We thank Dr. Deborah J. Kasprowicz for analysis of CD4+CD25+ T cells from staggerer mice, and Drs. Mindi R. Walker and Prabhakar Putheti for preparing human PBMC and T cells. We thank Matt Warren for his administrative assistance. We also thank Drs. Gerald T. Nepom, Daniel J. Campbell, and Jane H. Buckner for critical reading of the manuscript before submission.

The authors have no financial conflicts of interest.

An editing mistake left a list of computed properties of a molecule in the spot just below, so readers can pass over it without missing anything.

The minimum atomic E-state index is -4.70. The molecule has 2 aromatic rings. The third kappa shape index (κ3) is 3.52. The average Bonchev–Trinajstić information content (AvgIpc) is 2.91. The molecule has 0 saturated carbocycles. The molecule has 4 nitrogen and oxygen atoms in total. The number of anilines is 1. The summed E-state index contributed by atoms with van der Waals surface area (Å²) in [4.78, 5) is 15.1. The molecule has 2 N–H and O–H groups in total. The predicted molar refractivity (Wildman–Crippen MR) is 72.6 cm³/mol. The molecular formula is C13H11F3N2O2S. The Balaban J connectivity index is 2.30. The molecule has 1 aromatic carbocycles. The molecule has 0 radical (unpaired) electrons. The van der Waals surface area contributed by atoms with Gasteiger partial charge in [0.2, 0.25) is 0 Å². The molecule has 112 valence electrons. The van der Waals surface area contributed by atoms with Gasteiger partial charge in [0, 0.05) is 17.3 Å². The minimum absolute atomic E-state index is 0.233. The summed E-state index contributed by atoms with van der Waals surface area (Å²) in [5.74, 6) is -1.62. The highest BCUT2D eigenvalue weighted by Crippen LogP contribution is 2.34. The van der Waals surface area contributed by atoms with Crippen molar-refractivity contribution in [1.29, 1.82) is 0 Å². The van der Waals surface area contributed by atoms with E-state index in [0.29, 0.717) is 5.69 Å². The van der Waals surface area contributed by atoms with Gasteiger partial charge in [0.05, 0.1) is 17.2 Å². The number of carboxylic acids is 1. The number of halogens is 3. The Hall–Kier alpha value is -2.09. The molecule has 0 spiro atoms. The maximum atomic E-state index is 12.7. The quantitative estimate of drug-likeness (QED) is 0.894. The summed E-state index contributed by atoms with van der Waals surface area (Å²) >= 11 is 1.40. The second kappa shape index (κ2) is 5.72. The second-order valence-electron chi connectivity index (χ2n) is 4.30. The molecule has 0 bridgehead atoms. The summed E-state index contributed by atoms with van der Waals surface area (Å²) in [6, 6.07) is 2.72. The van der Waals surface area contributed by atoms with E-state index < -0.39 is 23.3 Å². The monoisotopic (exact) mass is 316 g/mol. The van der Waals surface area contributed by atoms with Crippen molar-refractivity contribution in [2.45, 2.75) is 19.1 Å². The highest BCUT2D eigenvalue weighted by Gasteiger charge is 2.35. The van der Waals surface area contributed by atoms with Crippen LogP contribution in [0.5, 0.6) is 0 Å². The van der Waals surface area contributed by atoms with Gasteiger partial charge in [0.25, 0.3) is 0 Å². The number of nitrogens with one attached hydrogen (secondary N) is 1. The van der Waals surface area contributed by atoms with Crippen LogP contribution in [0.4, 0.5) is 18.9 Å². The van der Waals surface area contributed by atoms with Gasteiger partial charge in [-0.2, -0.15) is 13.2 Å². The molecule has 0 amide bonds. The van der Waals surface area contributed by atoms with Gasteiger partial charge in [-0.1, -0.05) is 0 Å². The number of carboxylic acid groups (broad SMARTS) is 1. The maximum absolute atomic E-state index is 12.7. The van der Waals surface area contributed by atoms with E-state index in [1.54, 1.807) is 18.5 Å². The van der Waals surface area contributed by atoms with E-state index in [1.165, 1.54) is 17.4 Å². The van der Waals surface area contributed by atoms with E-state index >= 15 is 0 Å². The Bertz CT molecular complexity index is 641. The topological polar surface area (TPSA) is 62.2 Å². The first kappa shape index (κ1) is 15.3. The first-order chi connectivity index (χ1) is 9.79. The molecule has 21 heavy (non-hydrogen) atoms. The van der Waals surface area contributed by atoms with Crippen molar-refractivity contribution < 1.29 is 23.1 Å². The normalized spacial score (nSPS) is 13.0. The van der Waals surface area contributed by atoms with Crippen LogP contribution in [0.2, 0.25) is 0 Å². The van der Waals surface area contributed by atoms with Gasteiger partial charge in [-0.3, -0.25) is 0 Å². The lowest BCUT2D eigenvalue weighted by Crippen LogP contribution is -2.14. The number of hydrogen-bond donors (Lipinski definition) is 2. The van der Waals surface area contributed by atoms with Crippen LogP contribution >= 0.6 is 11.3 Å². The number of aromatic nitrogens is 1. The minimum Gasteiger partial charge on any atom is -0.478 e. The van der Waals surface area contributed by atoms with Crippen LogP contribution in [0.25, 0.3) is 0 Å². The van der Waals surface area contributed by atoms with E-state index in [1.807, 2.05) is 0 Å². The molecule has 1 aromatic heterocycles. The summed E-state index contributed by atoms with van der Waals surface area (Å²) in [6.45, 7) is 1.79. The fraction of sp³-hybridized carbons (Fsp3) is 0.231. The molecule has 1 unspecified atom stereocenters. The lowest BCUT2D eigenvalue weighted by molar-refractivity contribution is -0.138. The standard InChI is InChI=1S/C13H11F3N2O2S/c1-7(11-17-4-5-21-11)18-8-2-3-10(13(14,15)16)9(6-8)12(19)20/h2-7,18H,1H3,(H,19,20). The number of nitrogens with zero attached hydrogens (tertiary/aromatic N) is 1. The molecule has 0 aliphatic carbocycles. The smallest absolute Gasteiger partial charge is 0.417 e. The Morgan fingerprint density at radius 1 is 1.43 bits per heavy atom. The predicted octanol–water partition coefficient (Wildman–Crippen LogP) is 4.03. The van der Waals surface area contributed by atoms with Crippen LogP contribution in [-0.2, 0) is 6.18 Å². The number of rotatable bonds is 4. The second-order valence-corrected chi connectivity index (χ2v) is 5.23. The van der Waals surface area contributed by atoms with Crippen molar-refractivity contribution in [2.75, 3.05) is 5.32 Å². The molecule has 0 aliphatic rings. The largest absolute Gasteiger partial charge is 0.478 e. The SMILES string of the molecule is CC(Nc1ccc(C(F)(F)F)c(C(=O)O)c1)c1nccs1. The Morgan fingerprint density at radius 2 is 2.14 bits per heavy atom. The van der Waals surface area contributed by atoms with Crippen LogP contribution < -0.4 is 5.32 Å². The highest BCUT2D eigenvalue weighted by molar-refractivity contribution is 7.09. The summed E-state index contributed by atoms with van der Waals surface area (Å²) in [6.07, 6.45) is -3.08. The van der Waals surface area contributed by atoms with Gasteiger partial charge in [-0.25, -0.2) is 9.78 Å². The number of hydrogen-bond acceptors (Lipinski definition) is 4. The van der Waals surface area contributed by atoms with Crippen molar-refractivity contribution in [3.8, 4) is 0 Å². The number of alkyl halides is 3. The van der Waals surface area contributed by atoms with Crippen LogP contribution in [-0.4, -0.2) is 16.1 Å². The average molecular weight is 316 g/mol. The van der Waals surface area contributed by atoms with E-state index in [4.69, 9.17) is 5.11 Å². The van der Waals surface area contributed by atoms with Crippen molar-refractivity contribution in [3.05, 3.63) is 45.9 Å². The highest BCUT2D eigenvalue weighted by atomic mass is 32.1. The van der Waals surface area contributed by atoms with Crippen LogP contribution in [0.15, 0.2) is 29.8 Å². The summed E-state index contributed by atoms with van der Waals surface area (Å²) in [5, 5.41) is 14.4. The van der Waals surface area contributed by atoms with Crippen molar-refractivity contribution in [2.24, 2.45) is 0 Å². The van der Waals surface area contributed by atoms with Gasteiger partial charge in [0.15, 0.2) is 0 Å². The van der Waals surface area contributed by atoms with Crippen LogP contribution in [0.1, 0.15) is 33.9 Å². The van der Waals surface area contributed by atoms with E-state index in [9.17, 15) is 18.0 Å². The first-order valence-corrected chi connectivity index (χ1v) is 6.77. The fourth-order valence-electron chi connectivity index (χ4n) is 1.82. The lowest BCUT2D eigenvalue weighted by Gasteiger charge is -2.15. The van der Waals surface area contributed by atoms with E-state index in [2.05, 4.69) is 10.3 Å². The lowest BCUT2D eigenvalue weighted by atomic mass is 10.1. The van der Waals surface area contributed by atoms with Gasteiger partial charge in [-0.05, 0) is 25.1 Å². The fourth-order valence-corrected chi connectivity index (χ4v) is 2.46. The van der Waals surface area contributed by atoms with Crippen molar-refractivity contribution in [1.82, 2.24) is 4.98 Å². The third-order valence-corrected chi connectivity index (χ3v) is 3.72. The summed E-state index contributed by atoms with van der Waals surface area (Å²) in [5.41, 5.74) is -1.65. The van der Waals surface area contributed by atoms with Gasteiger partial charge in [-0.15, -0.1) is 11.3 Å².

The costs of publication of this article were defrayed in part by the payment of page charges. This article must therefore be hereby marked advertisement in accordance with 18 U.S.C. Section 1734 solely to indicate this fact.

1

This work was supported in part by National Institutes of Health Grant AI48779 and the Juvenile Diabetes Research Foundation International Collaborative Center for Cellular Therapy (to S.F.Z.).

4

Abbreviations used in this paper: Treg, regulatory T; AF2, activation function 2; FKH, forkhead; IPEX, immune dysregulation, polyendocrinopathy, enteropathy, X-linked syndrome; qPCR, quantitative PCR; ROR, retinoic acid receptor-like orphan receptor; RORE, ROR response element.